Nine-day Navarathiri festival sees women put on their finest to worship Goddess


Faithful devotees: Women of all ages, clad in colourful sarees and salwar suits, coming together to offer prayers to the Goddess Sakthi during the Navarathiri Festival – CHAN BOON KAI/The Star

GEORGE TOWN: Clad in colourful sarees and salwar suits, decked in gold jewellery with their hair adorned with flowers, women of all ages came together at the Sri Veeramakaliamman Temple in Ipoh Lane, Jelutong, to celebrate the nine-day Navarathiri festival.

Among them were three generations of a family – housewife P. Pasuvathy, 67, her daughter-in-law C. Kavitha, 43, and grandchildren U. Dineshkandhan, 13, and U. Mannushri, eight.

Kavitha, a teacher, said her mother-in-law had been coming to the temple for the festival for more than 40 years. She also brought her children to the temple over the past few years.

“I encourage them to observe a vegetarian diet during the nine days and bring them to the temple in the evenings to teach them the significance of the festival.

“They seem to like it, especially the kollu decoration, and are curious about it,” she said when met at the temple on Tuesday, which was the second day of the festival.

The Navarathiri festival is dedicated to the three incarnations of the goddess Sakthi (power), namely Durga, Lakshmi and Saraswathi.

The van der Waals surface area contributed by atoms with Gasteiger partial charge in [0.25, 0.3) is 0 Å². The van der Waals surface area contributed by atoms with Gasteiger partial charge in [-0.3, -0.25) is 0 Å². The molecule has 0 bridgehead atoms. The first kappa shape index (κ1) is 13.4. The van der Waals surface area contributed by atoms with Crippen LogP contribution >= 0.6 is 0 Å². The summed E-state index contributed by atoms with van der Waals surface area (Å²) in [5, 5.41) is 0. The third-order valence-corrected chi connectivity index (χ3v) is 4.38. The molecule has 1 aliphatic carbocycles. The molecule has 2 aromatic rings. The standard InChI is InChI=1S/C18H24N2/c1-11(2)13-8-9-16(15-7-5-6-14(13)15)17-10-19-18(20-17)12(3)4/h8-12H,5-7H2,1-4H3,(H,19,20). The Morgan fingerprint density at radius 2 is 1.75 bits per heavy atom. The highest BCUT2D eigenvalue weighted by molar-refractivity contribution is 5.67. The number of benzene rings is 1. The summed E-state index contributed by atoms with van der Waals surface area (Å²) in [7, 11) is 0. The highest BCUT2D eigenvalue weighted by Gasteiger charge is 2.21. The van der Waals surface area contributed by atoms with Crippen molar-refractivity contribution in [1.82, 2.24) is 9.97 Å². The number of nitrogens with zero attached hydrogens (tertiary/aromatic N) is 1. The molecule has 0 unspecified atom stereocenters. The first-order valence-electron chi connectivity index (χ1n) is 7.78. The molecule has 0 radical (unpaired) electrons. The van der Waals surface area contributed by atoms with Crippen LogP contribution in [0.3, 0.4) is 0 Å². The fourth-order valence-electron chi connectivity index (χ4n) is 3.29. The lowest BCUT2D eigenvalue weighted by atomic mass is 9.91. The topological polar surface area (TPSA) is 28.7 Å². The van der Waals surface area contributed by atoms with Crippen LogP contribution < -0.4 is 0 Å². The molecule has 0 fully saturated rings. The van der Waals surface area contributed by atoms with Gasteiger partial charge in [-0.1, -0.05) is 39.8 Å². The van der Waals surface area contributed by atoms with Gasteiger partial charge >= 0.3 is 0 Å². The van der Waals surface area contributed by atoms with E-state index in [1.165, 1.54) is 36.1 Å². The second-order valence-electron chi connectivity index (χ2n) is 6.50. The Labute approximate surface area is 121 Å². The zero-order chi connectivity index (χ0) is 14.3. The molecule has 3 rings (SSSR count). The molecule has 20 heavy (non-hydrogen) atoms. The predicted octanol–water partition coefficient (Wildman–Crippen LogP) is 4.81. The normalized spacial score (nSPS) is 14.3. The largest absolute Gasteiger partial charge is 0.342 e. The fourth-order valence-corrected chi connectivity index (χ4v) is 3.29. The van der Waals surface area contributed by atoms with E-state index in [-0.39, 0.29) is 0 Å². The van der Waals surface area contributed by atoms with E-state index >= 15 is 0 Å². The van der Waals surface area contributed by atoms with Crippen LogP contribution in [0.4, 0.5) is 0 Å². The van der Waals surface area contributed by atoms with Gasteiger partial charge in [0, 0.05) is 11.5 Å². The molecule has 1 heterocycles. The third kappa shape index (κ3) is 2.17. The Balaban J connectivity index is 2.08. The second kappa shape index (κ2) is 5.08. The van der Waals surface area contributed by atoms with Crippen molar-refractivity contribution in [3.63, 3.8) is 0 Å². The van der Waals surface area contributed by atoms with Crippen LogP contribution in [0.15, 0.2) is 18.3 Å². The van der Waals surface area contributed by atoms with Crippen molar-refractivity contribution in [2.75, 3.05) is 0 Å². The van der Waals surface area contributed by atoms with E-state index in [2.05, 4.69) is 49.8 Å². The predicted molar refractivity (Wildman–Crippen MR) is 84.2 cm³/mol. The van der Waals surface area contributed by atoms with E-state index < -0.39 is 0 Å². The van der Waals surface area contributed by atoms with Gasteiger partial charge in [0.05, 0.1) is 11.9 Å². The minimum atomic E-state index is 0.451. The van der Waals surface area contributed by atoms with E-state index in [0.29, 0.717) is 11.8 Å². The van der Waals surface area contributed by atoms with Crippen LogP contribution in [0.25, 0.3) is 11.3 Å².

Kavitha said she would bring her children to the festival for them to seek the goddesses’ grace for good qualities and protection, and to do away with negative traits.

“I also want them to know their religion, culture and traditions well so that they are steadfast in their faith,” she added.

Kollu is a platform of usually seven, nine or 11 wide tiers or steps with a variety of little figurines of people and deities displayed artistically on the steps and decorated with LED lights and flowers.

Dineshkandhan liked the kollu decorations.

“Each year, there will be different colourful figurines, and I love to look at them. My mother has explained the significance of the festival and the kollu to me, and sometimes there are also some cultural performances at the temple,” he said.

“By knowing the meaning of Navarathiri, I can explain the festival to my friends when they ask me about it.”

Head of the temple’s Durga pooja group, K. Ambiga Devi, 73, said the festival literally means nine nights and is divided into three parts, with every part covering three days.

Each part is dedicated to one of three goddesses. Durga is worshipped for her valour, while Lakshmi and Saraswathy represent wealth and wisdom, respectively.

“The dolls on the first tier represent things that grow on our soil, the second tier is the figurines of human beings carrying out their daily lives, while the third one onward represents deities.

“The kollu is basically held to remind devotees about the evolution of humans, to elevate in life and achieve spiritual attainment,” she said.

Temple chairman M. Pathmanathan, 67, said the festival has been held at the temple for more than 80 years, as the temple was built in 1896.

The celebration culminates on Vijayadasmi, which is the 10th day, accepted as the day when good triumphs over evil.

According to ancient Hindu scriptures, on this day, Durga defeated the evil Mahishasura (a buffalo-head demon) and brought great relief to the people.

Pathmanathan said there would be a chariot procession at the temple on Oct 6, which is the 11th day, starting at 5pm.

There will also be an “oonjal” ceremony the next day.

The goddess will be placed on a swing and devotional “lullabies” sung to put her to rest.

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